THE WATER is ice-crystal-blue and the waves are breaking hard against the rocky shore. It’s raining sideways, I am shivering under my wool hat and fleece jacket; the sky is a typical Oregon-coast-grey. I watch my husband, a black neoprene figure with a scruffy beard, balancing over the slippery rocks leading down to the ocean. There are a handful of other surfers already out there. They are harmoniously following an unspoken pattern of turn-taking as they paddle, one at a time, into the oncoming swells. Some are skillfully scaling down the face of these mountainous waves; others are being spit out from the barreling mouth, board soaring through the air, body dropping into the mass of turbulent white water at the bottom. Most of the black-suited bodies are masculine figures; but every once in awhile I detect a feminine silhouette gracefully gliding down the enormous face. I watch in awe, as my heart vicariously skips a beat, who is that?

Anyone who has visited our open beaches on a sunny, summer Saturday has witnessed how much joy the ocean can bring people of all ages. You can find people riding waves using everything from their own bodies to kayaks, but these “weekend warriors,” as passionate as they are about the ocean when they are on vacation, may not be aware of what surfing means to the year-round local surfer around here. While some were born and raised here, others migrated to our coastal towns years ago for the sole purpose of surfing. What most established local surfers would say they have found here is a tight-knit community of surfers, who protect what they love with a vengeance. Localism is heavy, especially in the winter months when the waves are large and the coveted surf spots are working. Given the intimidating conditions, one may assume that all of the year round ocean dwellers are men; that assumption is far from true.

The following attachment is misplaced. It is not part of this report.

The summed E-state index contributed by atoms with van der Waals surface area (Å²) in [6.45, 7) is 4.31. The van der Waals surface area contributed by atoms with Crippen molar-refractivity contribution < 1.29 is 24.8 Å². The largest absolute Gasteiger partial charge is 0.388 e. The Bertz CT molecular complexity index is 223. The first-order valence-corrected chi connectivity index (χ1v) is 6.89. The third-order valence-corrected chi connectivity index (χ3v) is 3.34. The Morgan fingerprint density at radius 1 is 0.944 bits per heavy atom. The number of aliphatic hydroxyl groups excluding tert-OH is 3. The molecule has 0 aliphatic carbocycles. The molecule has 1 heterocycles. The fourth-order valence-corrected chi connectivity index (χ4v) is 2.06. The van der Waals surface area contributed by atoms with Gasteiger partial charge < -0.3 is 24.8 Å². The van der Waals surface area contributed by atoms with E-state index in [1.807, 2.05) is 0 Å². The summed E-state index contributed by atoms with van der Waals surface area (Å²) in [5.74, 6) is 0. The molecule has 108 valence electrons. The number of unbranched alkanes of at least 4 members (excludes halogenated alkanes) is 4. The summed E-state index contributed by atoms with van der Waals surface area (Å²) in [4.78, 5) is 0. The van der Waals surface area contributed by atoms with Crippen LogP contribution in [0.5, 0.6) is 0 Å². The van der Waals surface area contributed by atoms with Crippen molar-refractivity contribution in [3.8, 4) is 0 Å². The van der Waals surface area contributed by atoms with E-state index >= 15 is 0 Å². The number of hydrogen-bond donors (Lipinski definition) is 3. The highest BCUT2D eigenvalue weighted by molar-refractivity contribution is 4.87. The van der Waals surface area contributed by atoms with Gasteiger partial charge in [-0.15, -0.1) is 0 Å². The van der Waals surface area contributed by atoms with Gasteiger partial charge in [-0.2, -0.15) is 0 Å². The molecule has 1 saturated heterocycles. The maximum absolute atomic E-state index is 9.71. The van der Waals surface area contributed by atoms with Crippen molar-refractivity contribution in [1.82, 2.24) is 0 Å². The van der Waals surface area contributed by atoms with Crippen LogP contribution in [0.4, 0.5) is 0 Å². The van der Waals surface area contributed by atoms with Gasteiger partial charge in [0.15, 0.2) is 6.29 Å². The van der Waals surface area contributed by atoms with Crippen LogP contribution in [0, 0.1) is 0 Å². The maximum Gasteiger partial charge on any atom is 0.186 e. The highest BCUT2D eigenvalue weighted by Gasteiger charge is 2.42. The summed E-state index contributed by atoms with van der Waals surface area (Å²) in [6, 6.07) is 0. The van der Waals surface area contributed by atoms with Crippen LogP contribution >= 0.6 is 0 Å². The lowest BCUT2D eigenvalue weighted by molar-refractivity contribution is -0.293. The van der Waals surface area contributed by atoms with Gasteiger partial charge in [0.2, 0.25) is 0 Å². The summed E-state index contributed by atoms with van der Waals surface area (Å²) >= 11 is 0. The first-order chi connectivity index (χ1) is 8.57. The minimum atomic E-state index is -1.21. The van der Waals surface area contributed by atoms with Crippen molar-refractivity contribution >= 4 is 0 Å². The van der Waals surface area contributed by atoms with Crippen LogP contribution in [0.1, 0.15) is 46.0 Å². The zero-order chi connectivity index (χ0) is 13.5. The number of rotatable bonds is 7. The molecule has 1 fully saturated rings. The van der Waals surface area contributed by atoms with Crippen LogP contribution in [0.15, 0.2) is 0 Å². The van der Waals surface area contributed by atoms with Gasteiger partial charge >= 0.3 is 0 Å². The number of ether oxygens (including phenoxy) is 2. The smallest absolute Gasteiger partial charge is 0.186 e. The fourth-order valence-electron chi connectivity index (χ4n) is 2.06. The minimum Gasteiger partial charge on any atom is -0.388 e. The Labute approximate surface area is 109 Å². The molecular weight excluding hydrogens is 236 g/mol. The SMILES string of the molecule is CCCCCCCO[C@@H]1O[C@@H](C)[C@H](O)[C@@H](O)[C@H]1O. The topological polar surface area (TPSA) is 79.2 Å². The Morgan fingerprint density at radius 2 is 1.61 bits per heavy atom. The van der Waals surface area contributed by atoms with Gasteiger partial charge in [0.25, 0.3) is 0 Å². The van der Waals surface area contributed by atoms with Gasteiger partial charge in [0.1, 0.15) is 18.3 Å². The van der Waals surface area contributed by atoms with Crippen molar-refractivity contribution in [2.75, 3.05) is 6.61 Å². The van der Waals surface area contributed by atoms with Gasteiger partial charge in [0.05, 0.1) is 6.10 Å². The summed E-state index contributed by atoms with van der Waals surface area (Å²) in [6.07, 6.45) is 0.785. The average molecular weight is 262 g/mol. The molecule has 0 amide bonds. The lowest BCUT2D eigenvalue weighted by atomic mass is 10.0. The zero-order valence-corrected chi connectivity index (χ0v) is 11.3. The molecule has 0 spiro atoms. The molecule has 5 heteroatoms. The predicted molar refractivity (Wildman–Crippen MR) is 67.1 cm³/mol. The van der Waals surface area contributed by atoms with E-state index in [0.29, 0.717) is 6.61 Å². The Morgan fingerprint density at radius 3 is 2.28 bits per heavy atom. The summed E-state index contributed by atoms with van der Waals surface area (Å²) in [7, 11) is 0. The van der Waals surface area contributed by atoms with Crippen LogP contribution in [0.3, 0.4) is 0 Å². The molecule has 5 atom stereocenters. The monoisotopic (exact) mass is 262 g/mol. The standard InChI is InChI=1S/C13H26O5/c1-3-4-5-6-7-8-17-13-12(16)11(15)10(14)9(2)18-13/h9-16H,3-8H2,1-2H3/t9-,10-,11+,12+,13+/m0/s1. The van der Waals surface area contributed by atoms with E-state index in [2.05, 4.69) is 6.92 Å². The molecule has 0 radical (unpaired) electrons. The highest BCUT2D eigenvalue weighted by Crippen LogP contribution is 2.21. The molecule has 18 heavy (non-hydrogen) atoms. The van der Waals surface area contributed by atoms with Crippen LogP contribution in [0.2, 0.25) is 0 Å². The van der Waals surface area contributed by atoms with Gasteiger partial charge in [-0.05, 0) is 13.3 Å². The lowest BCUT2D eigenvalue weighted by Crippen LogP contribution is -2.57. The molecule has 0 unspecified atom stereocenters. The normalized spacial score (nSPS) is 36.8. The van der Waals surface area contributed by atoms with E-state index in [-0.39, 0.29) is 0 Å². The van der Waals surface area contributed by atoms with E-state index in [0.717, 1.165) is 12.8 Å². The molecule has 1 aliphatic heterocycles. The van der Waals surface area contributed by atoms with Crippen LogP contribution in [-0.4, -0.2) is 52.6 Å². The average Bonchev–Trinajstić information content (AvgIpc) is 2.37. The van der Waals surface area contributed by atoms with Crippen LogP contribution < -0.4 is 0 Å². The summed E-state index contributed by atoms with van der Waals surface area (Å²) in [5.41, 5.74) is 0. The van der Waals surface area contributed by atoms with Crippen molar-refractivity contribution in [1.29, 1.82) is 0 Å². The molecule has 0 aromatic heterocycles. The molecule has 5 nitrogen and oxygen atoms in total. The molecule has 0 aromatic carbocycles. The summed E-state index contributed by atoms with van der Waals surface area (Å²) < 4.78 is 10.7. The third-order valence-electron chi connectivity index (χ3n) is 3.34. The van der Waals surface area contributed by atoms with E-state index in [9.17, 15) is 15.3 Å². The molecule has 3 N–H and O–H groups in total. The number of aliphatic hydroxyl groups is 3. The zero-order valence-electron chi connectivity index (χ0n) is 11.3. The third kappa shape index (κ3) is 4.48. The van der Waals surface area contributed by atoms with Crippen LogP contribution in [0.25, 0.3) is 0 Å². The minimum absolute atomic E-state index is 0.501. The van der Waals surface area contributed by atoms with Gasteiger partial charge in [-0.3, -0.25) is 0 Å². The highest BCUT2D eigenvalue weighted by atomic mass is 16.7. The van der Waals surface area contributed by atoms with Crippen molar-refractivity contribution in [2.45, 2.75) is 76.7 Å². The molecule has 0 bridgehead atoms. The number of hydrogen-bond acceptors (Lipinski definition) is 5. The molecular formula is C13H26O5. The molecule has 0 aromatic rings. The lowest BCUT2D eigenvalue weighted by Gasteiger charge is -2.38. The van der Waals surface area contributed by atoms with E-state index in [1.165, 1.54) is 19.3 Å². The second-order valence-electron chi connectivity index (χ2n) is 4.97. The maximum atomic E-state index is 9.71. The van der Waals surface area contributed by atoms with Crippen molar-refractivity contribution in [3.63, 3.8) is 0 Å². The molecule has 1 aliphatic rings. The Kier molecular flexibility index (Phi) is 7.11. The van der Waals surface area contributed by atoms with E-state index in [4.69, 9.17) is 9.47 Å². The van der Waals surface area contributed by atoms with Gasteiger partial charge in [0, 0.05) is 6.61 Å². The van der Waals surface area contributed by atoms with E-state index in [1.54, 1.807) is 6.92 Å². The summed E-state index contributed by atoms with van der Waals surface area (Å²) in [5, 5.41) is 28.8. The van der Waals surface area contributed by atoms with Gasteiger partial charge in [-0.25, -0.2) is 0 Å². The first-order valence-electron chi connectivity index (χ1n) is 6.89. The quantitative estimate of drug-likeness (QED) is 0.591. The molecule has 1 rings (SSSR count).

There are many awe-inspiring female surfers in our community that, with steady commitment, charge our icy-cold waters year round. They are of all ages, walks of life, and skill level, but they are united by a common bond: a love for the ocean and the willingness to face whatever She throws their way.

I hail you back to that cold, rainy, winter day, when I stood watching a female figure gracefully cascade down the face of a giant wave. Who was that woman? Her name is Sydney Nelson.

Sydney Nelson
Seaside, Oregon

How long have you lived in Seaside?

I came to Seaside 16 years ago, planning to work, just for the summer, at Cleanline Surf Shop. I was living at Mount Hood at the time, but I fell in love with it here; all aspects: the beauty, the surfing, the community, and I never left.

How long have you been surfing?

18 years. I was a sponsored, competitive snowboarder for 15 years, but I got injured and couldn’t do it anymore. After that, I got serious about surfing.

Did you have a teacher, or are you self-taught?

I am self taught, I learned completely on my own. I was on a mission to learn and I was determined. The local guys befriended me when I moved here and we would all surf together. I’ve been obsessed with surfing for as long as I can remember. Even when I was living in Arizona as a kid, I knew surfing would become a huge part of my life, I just didn’t know when.

How long did you co-own the Seaside Surf Shop?

I co-owned Seaside Surf for 10 years, but it was time to make a change. Doing what I loved for a living was hard, it added an element of stress to my surfing and it was starting to change surfing for me.

How was your transition into the surfing community when you first moved here?